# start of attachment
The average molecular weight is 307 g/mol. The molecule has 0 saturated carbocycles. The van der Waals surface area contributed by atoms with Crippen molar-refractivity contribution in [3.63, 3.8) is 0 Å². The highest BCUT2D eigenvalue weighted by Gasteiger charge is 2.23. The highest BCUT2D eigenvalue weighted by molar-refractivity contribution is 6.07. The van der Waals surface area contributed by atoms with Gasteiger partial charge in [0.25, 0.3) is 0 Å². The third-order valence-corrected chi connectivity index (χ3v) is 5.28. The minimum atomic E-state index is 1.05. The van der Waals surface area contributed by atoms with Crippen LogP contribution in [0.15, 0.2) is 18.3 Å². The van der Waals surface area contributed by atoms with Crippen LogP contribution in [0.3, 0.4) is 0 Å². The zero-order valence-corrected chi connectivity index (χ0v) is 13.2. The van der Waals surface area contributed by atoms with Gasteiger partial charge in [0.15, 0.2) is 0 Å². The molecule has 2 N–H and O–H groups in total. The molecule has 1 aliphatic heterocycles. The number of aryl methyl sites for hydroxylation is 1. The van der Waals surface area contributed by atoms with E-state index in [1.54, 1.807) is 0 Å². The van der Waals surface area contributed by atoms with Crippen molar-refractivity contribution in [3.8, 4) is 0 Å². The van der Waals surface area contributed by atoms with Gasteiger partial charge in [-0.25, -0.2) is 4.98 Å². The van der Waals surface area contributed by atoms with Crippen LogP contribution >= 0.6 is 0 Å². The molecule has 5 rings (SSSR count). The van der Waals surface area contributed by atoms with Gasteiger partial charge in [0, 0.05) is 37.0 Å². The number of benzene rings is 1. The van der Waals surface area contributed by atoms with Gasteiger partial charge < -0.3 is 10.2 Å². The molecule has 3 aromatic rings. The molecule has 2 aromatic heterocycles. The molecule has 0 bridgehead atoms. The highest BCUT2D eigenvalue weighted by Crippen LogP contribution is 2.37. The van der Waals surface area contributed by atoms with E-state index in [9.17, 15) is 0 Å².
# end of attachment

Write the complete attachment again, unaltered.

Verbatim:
The average molecular weight is 307 g/mol. The molecule has 0 saturated carbocycles. The van der Waals surface area contributed by atoms with Crippen molar-refractivity contribution in [3.63, 3.8) is 0 Å². The highest BCUT2D eigenvalue weighted by Gasteiger charge is 2.23. The highest BCUT2D eigenvalue weighted by molar-refractivity contribution is 6.07. The van der Waals surface area contributed by atoms with Gasteiger partial charge in [0.25, 0.3) is 0 Å². The third-order valence-corrected chi connectivity index (χ3v) is 5.28. The minimum atomic E-state index is 1.05. The van der Waals surface area contributed by atoms with Crippen LogP contribution in [0.15, 0.2) is 18.3 Å². The van der Waals surface area contributed by atoms with Crippen LogP contribution in [0.3, 0.4) is 0 Å². The zero-order valence-corrected chi connectivity index (χ0v) is 13.2. The van der Waals surface area contributed by atoms with Gasteiger partial charge in [0.15, 0.2) is 0 Å². The molecule has 2 N–H and O–H groups in total. The molecule has 1 aliphatic heterocycles. The number of aryl methyl sites for hydroxylation is 1. The van der Waals surface area contributed by atoms with E-state index in [1.54, 1.807) is 0 Å². The van der Waals surface area contributed by atoms with Crippen molar-refractivity contribution in [3.8, 4) is 0 Å². The van der Waals surface area contributed by atoms with Gasteiger partial charge in [-0.25, -0.2) is 4.98 Å². The van der Waals surface area contributed by atoms with Crippen LogP contribution >= 0.6 is 0 Å². The molecule has 5 rings (SSSR count). The van der Waals surface area contributed by atoms with Gasteiger partial charge in [0, 0.05) is 37.0 Å². The number of benzene rings is 1. The van der Waals surface area contributed by atoms with Gasteiger partial charge < -0.3 is 10.2 Å². The molecule has 3 aromatic rings. The molecule has 2 aromatic heterocycles. The molecule has 0 bridgehead atoms. The highest BCUT2D eigenvalue weighted by Crippen LogP contribution is 2.37. The van der Waals surface area contributed by atoms with E-state index in [9.17, 15) is 0 Å².